Searching identified six reports. Four studies with data from a total of 21,773 patients were considered eligible for analysis. Only two studies specifically addressed the outcomes in question, both found no evidence of an effect on the rate of postoperative complications using perioperative pulse oximetry. Two studies used hypoxaemia detectable by pulse oximetry to assess the value of perioperative monitoring, although outcomes were not given. It was found that hypoxaemia was reduced in the pulse oximetry group both in the operating theatre and in the recovery room. During observation in the recovery room, the incidence of hypoxaemia in the pulse oximetry group was 1.5-3 times less. The postoperative cognitive function using the Wechsler memory scale and continuous reaction time was independent of perioperative monitoring with pulse oximetry. The other study showed that postoperative complications occurred in 10% of the patients in the oximetry group and in 9.4% in the control group. No statistically significant differences were detected in cardiovascular, respiratory, neurologic, or infectious complications in the two groups. The duration of hospital stay was a median of five days in both groups, and an equal number of in-hospital deaths was registered in the two groups.

Reviewers conclusions

The studies confirmed that pulse oximetry can detect hypoxaemia and related events. However, we have found no evidence that pulse oximetry affects the outcome of anaesthesia. The conflicting subjective and objective results of the studies, despite an intense, methodical collection of data from a relatively large population, indicate that the value of perioperative monitoring with pulse oximetry is questionable in relation to improved reliable outcomes, effectiveness and efficiency.

Pedersen T¹, Dyrlund Pedersen B, Moller AM. Pulse oximetry for perioperative monitoring.
Cochrane Database Syst Rev. 2003;(3):CD002013. Available from: http://www.ncbi.nlm.nih.gov/pubmed/12917918

Neuroprotection during cardiac surgery: a randomised trial of a platelet activating factor antagonist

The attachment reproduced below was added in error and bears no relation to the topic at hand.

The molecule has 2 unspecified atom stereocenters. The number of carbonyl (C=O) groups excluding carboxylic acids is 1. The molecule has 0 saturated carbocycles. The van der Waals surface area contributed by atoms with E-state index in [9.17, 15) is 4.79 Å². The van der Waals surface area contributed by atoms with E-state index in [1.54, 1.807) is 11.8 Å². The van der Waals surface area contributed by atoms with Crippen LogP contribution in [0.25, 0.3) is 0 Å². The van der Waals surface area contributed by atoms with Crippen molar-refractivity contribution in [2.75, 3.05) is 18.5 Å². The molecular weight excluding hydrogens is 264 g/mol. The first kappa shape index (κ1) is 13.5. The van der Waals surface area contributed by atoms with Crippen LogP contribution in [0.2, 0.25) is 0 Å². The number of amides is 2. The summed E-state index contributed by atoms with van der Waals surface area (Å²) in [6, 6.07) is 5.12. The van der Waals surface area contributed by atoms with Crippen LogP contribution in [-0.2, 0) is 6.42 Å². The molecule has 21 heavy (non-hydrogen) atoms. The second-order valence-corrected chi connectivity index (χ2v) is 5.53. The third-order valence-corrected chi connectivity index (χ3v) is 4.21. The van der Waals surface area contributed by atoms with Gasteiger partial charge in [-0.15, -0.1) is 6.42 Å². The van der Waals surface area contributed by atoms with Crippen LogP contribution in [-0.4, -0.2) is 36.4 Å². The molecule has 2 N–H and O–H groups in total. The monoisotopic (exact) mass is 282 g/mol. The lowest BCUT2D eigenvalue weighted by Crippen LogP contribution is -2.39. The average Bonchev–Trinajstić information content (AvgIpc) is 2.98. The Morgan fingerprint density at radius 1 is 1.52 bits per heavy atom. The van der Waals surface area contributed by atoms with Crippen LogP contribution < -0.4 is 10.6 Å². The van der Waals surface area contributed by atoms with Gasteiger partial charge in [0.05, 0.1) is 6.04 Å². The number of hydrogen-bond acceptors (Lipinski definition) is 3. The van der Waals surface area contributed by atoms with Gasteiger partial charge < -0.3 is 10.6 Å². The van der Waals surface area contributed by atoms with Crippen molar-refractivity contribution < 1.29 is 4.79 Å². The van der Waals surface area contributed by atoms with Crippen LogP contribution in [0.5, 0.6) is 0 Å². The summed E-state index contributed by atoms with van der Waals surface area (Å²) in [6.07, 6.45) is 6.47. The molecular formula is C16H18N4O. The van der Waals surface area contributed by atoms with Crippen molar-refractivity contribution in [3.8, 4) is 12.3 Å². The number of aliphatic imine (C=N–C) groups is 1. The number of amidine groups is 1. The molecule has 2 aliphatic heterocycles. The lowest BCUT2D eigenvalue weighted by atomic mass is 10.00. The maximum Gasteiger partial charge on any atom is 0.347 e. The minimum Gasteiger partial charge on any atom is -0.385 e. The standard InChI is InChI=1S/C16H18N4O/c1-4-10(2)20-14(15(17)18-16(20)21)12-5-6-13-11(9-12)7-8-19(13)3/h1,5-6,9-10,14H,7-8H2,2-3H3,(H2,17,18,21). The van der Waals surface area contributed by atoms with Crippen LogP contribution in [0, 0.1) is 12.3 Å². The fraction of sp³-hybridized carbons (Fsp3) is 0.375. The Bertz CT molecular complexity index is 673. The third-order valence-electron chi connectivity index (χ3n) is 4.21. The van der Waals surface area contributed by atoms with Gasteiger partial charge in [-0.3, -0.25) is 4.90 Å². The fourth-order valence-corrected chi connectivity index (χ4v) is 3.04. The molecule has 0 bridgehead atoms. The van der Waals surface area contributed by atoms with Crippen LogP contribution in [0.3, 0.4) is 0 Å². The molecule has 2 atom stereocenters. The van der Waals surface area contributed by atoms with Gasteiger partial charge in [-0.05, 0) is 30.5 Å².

Objective

To assess platelet activating factor (PAF) antagonists, potent neuroprotective agents in experimental cerebral dysfunction, in clinical practice. DESIGN: Double blind, minimised, placebo controlled trial of low and high dose PAF antagonist (lexipafant). SETTING: Cardiac surgery unit. PATIENTS: 150 patients undergoing coronary artery bypass graft (CABG) surgery using cardiopulmonary bypass. INTERVENTIONS: Randomisation to placebo, low dose (10 mg) or high dose (100 mg) lexipafant. MAIN OUTCOME MEASURES: Incidence of impairment on four established cognitive tests, undertaken before, five days, and three months after CABG, examined by three methods for defining impairment. RESULTS: The three groups were similar with respect to preoperative and intraoperative factors. Observed levels of cognitive impairment were less than had been predicted from previous studies. There was no difference in the groups in cognitive change scores at five days or three months. Group mean analysis showed significant time factors for all four tests but not for interactions or for the lexipafant group. A composite cognitive index, based on the aggregate of four normally distributed tests, showed a significant effect for timing of the test but not for the lexipafant group or interaction. Age, but not duration of bypass, was the most important determinant of postoperative cognitive impairment.

Conclusion

The neuroprotective PAF antagonist lexipafant did not differentially reduce the level of cognitive impairment after CABG as determined by power estimates derived from published studies. The strongest predictors of cognitive impairment were age and timing of the test after operation.

Taggart DP¹, Browne SM, Wade DT, Halligan PW. Neuroprotection during cardiac surgery: a randomised trial of a platelet activating factor antagonist. Heart. 2003 Aug;89(8):897-900. Available from: http://www.ncbi.nlm.nih.gov/pubmed/12860868

Quality of life and femoral neck fractures
Abstract

The worldwide increase in hip fractures is a major challenge to the health care system and society. The proper treatment of femoral neck fractures in the elderly is still controversial, and even more so from an international perspective. Optimising the treatment for improved outcomes and a reduced need for secondary surgery is mandatory for humanitarian and economical reasons. The importance of incorporating the patient’s perspective of the outcome in clinical trials has been acknowledged and there are now numerous instruments for assessing the quality of life.